Positive behaviour support for challenging behaviour after acquired brain injury: An introduction to PBS + PLUS and three case studies
Kate Rachel Gould, Jennie Louise Ponsford, Amelia J. Hicks, Malcolm Hopwood, Belinda Renison and Timothy J. Feeney
What the study is about
Challenging behaviours, such as aggression, inappropriate social behaviours and lack of initiation are common following acquired brain injury (ABI). These behaviours may place the person and others at risk of harm, interfere with community participation and cause distress to family members. There are no evidence-based guidelines for managing challenging behaviours after ABI, leaving clinicians with few resources to guide practice. Over the last few decades, findings from case studies and single subject experimental designs have supported the use of positive behaviour support (PBS) interventions for challenging behaviour post-ABI. The key approach of PBS, which evolved from applied behaviour analysis, is that by proactively preventing challenging behaviours –
making them inefficient and ineffective – and systematically facilitating desired behaviours, challenging behaviours become unnecessary (Carr et al., 2002).
What we did
This paper introduces PBS + PLUS: a multi-component and flexible PBS intervention using a person-driven collaborative approach to build a meaningful life and self-regulate behaviour after ABI. This approach reflects on the body of knowledge developed by Mark Ylvisaker and Tim Feeney. The efficaciousness of PBS + PLUS is currently being examined in a randomised controlled trial (RCT) conducted by our team, which will help to strengthen evidence-based practice. In the meantime, we have prepared three detailed pilot case studies from our trial to illustrate the highly individualised implementation of the program, delivered to the individuals with ABI and carers over 12 months by a transdisciplinary team including neuropsychologists, occupational therapists, and psychiatrists. These case studies will assist clinicians and service providers to implement PBS + PLUS in anticipation of the results of the RCT. Objective behavioural outcomes are reported for participants using the Overt Behaviour Scale (OBS) at baseline and four-monthly intervals for two years. Goal attainment scaling was used to measure personally meaningful goals.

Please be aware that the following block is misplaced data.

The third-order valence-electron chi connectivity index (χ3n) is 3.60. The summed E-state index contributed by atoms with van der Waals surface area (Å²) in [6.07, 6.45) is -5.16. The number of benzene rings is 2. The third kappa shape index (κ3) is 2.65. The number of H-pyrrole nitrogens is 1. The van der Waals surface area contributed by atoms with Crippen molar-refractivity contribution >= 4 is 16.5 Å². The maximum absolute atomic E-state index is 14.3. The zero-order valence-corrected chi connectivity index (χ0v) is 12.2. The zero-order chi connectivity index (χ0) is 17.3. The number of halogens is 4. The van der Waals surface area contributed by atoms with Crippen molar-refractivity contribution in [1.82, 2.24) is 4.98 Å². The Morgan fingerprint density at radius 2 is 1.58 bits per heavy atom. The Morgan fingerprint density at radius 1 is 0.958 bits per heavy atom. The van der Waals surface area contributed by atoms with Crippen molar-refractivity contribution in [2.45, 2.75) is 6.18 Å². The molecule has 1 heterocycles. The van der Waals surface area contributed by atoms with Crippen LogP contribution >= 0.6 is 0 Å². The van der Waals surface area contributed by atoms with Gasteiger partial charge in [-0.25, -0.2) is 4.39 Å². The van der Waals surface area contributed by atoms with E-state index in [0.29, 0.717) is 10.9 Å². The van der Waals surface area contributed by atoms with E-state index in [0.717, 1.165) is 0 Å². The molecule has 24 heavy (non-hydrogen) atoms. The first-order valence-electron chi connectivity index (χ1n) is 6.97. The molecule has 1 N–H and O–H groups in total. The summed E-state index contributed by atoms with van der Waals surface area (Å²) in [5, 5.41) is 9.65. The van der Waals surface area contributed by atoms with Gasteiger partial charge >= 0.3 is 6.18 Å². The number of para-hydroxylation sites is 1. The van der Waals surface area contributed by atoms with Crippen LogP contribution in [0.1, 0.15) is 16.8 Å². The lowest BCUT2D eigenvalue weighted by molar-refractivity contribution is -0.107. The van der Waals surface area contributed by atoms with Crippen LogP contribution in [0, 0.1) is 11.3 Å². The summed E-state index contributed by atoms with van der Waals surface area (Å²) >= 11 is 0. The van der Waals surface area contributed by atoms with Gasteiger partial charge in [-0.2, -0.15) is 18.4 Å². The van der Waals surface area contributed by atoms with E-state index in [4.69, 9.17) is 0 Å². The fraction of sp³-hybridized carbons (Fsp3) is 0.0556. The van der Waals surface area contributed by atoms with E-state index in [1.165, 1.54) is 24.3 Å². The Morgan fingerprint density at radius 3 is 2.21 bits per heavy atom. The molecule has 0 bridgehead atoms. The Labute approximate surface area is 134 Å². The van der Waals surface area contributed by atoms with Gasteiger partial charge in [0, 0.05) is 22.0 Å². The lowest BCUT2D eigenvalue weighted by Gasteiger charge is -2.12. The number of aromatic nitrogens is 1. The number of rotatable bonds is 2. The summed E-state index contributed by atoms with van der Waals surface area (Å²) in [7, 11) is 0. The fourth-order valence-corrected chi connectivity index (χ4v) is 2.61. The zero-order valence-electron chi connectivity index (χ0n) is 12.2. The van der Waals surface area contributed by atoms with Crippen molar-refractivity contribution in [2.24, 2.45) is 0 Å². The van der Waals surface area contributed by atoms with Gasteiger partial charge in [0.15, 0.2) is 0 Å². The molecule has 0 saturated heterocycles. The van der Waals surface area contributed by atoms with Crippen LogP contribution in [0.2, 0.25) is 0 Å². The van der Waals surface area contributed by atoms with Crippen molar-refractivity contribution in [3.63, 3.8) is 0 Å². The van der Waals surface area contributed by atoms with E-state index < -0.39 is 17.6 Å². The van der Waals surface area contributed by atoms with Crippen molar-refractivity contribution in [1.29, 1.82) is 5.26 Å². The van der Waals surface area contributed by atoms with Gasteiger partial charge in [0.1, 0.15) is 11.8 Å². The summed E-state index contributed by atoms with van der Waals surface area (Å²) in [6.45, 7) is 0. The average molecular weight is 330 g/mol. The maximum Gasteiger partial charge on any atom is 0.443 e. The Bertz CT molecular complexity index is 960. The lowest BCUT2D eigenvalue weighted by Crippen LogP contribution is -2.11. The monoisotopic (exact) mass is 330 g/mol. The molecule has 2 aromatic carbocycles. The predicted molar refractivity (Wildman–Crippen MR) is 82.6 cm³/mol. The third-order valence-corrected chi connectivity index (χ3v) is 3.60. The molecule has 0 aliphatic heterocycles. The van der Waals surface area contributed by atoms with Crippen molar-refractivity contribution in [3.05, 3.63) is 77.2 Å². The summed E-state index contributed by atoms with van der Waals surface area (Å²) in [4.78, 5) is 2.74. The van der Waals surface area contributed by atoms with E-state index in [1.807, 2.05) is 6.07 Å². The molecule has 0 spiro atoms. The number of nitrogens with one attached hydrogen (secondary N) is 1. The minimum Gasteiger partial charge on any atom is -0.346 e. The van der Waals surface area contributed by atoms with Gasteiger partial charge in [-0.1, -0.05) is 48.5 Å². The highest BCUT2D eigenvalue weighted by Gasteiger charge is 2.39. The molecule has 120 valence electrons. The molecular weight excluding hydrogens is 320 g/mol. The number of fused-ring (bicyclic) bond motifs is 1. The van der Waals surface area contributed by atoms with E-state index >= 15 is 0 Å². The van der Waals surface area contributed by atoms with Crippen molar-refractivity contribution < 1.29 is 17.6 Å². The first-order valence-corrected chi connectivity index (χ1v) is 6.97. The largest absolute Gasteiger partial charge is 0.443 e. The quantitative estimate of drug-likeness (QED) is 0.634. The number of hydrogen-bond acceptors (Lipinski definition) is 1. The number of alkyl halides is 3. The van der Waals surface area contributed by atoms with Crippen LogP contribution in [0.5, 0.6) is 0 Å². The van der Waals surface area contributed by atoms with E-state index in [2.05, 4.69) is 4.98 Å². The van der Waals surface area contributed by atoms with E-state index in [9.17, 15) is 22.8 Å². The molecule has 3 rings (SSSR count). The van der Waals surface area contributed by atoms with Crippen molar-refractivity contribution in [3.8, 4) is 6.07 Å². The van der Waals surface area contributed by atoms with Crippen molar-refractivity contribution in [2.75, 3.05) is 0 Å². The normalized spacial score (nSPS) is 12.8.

What we found
The three participants presented with diverse behaviours, living situations, cognitive profiles, functioning levels, support networks and desired outcomes. Reese, Ethan and Ollie, along with their support networks, received 12 months of individualised intervention from transdisciplinary PBS + PLUS therapists. Through these varied cases, we demonstrate different aspects of the flexible and individualised PBS + PLUS approach. Visual analysis of the primary outcome measure, the OBS, indicated that whilst Ethan and Ollie made substantial improvements
in self-regulation of behaviour, which were maintained over time, Reese’s improvements in behaviour were not sustained beyond 8 months. The qualitative appraisals of the intervention by participants, families and carers, and 12-month follow-up outcomes are described in the article along with a discussion of the advantages and challenges of program delivery. The detailed description of the intervention and expansive case studies should assist clinicians in understanding how the PBS + PLUS principles, framework and strategies may be applied.
The authors would like to acknowledge and gratefully thank the generosity, time and effort of the participants, therapists (Dr Kate Gould, Dr Belinda Renison, Dr Kim Trezise, Dr Diane Parcell, Nadine Holgate, Cathy Bucolo, Sally Peterson, and Dr Clare Kempnich), research staff at the Monash-Epworth Rehabilitation Research Centre; our independent expert for integrity monitoring Melissa Capo, Albany, NY, USA; and Kat Orgallo, Teaching Resource Support Unit. This research was funded by the Transport Accident Commission (through the Institute for Safety Compensation and Recovery Research).